Fair offers Yalies a taste of history

Most Yalies do not entertain the idea of spending a typical Friday afternoon at the library.

But this past Friday, a handful of students joined over 400 other members of the Yale and New Haven community at the Beinecke Rare Book and Manuscript Library to marvel at exhibits on display at the annual Special Collections Fair.

Organized by the Special Collections Committee of the Yale University Library, the event, held on the mezzanine of Beinecke Library, showcased a wide variety of artifacts, costumes, books, prints and drawings, maps, and other media that covered a span of nearly 5,000 years of recorded human history.

Thirteen libraries, collections and museums, including the Medical History Library, the Babylonian collection and the Peabody Museum of Natural History, contributed selections to the event.

Each individual collection was assigned one or two tables, at which curators and other staff members handed out brochures and calendars and fielded questions. Some tables also showed informational videos and gave away posters.

Margit Kaye, assistant curator of Sterling Memorial Library’s map collection, described the breadth of Yale’s cartographic holdings, which includes maps from as early as the fifteenth century. The map collection contains many historically significant prints, such as an atlas about the Revolutionary War that once belonged to Gen. George Washington.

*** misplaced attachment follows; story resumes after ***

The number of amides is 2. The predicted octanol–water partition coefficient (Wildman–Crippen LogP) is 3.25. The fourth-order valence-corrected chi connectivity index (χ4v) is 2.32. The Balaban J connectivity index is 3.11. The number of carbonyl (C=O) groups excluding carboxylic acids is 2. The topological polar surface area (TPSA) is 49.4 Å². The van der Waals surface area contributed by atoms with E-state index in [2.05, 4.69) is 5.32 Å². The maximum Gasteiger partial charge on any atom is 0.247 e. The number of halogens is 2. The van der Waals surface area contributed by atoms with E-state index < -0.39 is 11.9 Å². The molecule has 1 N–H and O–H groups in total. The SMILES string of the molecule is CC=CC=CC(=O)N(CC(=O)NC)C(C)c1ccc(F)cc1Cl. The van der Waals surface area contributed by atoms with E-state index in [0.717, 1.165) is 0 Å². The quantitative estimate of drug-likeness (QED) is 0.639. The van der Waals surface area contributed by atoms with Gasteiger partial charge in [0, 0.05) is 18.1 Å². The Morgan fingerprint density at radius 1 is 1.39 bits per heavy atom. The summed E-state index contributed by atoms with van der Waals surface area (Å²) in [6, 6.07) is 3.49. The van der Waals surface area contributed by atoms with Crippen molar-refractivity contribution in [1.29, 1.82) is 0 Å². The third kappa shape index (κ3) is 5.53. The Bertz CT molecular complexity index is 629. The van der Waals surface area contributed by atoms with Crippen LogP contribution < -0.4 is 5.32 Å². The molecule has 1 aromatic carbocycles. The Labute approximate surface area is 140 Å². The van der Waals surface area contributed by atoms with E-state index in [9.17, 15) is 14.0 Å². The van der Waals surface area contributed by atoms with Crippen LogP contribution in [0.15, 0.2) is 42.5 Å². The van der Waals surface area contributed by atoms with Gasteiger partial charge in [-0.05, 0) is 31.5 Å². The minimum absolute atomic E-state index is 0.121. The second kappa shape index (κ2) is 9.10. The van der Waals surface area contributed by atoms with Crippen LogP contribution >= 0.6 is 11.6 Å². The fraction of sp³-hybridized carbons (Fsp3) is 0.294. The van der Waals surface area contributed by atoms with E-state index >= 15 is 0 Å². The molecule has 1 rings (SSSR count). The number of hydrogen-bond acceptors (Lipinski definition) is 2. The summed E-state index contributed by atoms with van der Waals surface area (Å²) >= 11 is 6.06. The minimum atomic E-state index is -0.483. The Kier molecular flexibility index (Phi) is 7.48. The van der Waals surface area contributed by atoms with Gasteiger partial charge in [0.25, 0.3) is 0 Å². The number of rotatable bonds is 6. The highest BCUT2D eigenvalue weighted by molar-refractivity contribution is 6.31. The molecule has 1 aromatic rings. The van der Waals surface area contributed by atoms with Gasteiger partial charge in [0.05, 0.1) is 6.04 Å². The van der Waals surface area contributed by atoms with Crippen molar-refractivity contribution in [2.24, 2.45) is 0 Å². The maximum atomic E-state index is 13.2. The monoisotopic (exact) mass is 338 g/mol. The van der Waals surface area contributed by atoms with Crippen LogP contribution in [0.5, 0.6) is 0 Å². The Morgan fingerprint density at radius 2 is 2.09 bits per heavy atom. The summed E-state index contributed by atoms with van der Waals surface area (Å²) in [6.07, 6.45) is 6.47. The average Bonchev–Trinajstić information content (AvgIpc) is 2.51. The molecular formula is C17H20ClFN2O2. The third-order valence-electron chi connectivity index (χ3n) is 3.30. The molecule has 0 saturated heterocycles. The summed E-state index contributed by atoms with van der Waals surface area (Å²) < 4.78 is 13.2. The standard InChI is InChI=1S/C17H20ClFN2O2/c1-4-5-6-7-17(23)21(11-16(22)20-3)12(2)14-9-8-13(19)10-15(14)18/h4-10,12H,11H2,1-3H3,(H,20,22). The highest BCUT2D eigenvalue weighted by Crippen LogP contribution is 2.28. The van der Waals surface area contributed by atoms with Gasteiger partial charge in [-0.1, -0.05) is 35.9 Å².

On the other side of the mezzanine, Gillian Forrester, the Yale Center for British Art’s associate curator of prints and drawings, and her colleagues distributed calendars publicizing exhibitions and programs at the British Art Center for the fall of 2001. Forrester also spoke about the 50,000 or so items in the prints and drawings collection, one of the most extensive collections at the British Art Center.

Conservation technicians also informed visitors about the important, yet often overlooked, nature of their work.

Susan Klein and Lesley Santora discussed the Conservation and Preservation Department’s primary duties, which are to monitor the libraries’ environmental conditions, conserve rare books and manuscripts, and work on the repair and housing of books. Conservation and Preservation’s functions are integral to the maintenance of all the items that were on display at the fair, Klein and Santora said.

On the library’s lower level, student volunteers and staff members handed out posters, greeting cards and postcards of famous images in Yale’s special collections. They also dispensed comprehensive packets of information that listed the locations and phone numbers of every library and organization with selections on display. Visitors could opt to be entered in a drawing for prizes donated from certain collections.

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